Published on January 13th, 2012 | by Newt Rayburn0
“Play The Movie” by James Tighe
Play The Movie
by James Tighe – from The Local Voice #147
It’s no secret that movies are considered the ascendant art form today. And not just in terms of popularity. Certainly novelists can learn from some of the take-no-prisoners scripts now being written for the screen. Make no mistake: the literary ante has been upped considerably by the quality of today’s screenplays, even if written by committee.
The degree of change movies underwent when they moved from silent pictures to talkies in the late 20s was amazing. I know this sounds obvious. But the difference in the narrative depth and range of the early 30s’ films from the silents and the speed with which this happened was so dramatic.
Chaplin, who bemoaned the advent of sound in the movies until the day he died, pointed out at the time that talking motion pictures would deprive films of their universality. In the teens and 20s Chaplin’s films were as popular in Buenos Aires and Paris as they were in New York City. Subtitles are still trying to bridge the gap.
Once actors began to speak in films, the Hollywood studios hired playwrights, newspaper reporters, novelists—professional writers—who supplied instant narrative sophistication. Almost immediately the great films of the 30s raced to catch up to the imaginative landscapes of novels and the theater. This is not to say the new talkies were better than the silents. There is a case to be made that something unique was lost forever when the silent motion pictures went by the boards. How can anyone argue against the achievements of Chaplin and Lloyd and Sennett and Keaton and Stan Laurel and Oliver “Babe” Hardy?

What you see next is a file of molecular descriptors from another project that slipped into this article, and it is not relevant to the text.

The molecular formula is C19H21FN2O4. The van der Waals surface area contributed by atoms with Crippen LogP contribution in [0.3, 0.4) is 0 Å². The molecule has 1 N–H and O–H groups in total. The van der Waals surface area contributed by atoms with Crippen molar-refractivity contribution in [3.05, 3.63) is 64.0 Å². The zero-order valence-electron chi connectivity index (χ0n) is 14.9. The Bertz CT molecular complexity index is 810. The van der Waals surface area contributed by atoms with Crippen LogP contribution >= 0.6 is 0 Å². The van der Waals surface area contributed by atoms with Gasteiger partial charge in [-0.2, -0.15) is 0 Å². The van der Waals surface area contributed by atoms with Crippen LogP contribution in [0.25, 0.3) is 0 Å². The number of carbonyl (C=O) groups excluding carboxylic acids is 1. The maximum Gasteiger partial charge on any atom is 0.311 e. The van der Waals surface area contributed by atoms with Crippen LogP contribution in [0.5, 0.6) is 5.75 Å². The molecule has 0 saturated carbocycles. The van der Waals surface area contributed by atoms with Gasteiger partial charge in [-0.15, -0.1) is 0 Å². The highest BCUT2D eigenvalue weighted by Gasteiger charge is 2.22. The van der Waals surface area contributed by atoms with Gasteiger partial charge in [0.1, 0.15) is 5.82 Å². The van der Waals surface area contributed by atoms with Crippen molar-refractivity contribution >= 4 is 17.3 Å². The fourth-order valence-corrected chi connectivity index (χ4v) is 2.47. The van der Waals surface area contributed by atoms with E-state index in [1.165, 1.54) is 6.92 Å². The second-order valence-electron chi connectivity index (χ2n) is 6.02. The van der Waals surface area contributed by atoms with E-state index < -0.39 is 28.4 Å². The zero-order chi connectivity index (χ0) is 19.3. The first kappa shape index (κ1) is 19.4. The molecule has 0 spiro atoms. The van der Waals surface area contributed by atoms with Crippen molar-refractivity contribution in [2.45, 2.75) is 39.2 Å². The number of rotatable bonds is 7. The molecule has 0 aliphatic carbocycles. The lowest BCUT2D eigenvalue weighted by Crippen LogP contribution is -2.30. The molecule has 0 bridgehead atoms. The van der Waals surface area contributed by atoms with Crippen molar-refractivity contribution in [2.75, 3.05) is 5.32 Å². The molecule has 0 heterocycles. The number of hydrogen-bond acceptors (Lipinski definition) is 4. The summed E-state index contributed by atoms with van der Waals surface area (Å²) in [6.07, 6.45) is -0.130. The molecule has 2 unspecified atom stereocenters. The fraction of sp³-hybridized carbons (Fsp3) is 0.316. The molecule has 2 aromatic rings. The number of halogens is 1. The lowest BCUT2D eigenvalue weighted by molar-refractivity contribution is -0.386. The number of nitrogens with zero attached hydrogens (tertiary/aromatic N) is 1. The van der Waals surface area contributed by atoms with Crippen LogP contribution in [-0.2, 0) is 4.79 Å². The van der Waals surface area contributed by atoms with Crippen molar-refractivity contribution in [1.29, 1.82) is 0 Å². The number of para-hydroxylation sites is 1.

A big part of the appeal of so many of the best films of the 30s and 40s and early 50s—turned out by the often maligned studio system—was their unpretentiousness. The actors often delivered their lines quickly, with what seems now a refreshing unselfconsciousness (Cagney, Lombard, E.G. Robinson, Bogart), devoid of Shakespearean overtones, letting the words speak for themselves. The director’s palette was that of black and white cinematography, which consisted of an infinite number of mysterious and timeless shades and tones that contributed enormously to the enduring quality of these films. And they usually ran for a forgiving ninety minutes. Are there two more dreadful words in the English language than “director’s cut”?
Movies from non-European countries have begun to take their place among, as well as surpass, American and European films. In part this is a pure numbers game. Nonetheless, world-class motion pictures are being exported by Argentina (Son of the Bride), Columbia (The Wind Journey), Brazil (Central Station), China (Xiu Xiu), Mexico (The Violin), the list goes on and on.
For a long time I’ve felt British film-making in the late 50s and early 60s was unfairly made to take a back seat, by critics, to the French New Wave and Italy’s Neo-realism at the time. I’ll stack the British trilogy of Billy Liar, Loneliness of the Long Distance Runner, and Saturday Night and Sunday Morning against anything being produced on the Continent back then. Likewise, the films of British directors Michael Powell, Carol Reed, and Anthony Asquith take a back seat to nobody. (And I’m no Anglophile.) The films of these men are to be contrasted, perhaps unfairly, with such ghastly British pictures of late, as Shakespeare in Love and The English Patient, and the more recent revisionist English films attempting to portray various members of the Royal Family past and present as if they were human beings.
It must be said that the British Isles produce the best actors in the world, especially of the character-actor variety. American actors, I’m sorry to say, can’t hold a candle to our eastern Atlantic cousins.
I’ve long been intrigued by the differences in American and European movie-making. American movies, in the main, favor a linear, conventional novelistic approach to narrative. European films over the years seem to be more circus-like, more serendipitously episodic. I’m not saying one is better than the other. There’s more than one way to skin a cat. I also welcome the Europeans’ embrace of the tragi-comic (Italy’s The Starmaker), as opposed to our current predisposition for mindless, sophomoric, lowest-common-denominator comedies. (Woody Allen’s Vicky Cristina Barcelona an exception.)
I also wonder what European film history would be like without the inexhaustible subject of the Second World War. This point was addressed by the Wise Man when he was asked why evil had been introduced in the world? “To thicken the plot,” he said.
James Tighe is a writer who lives in Oxford, Mississippi.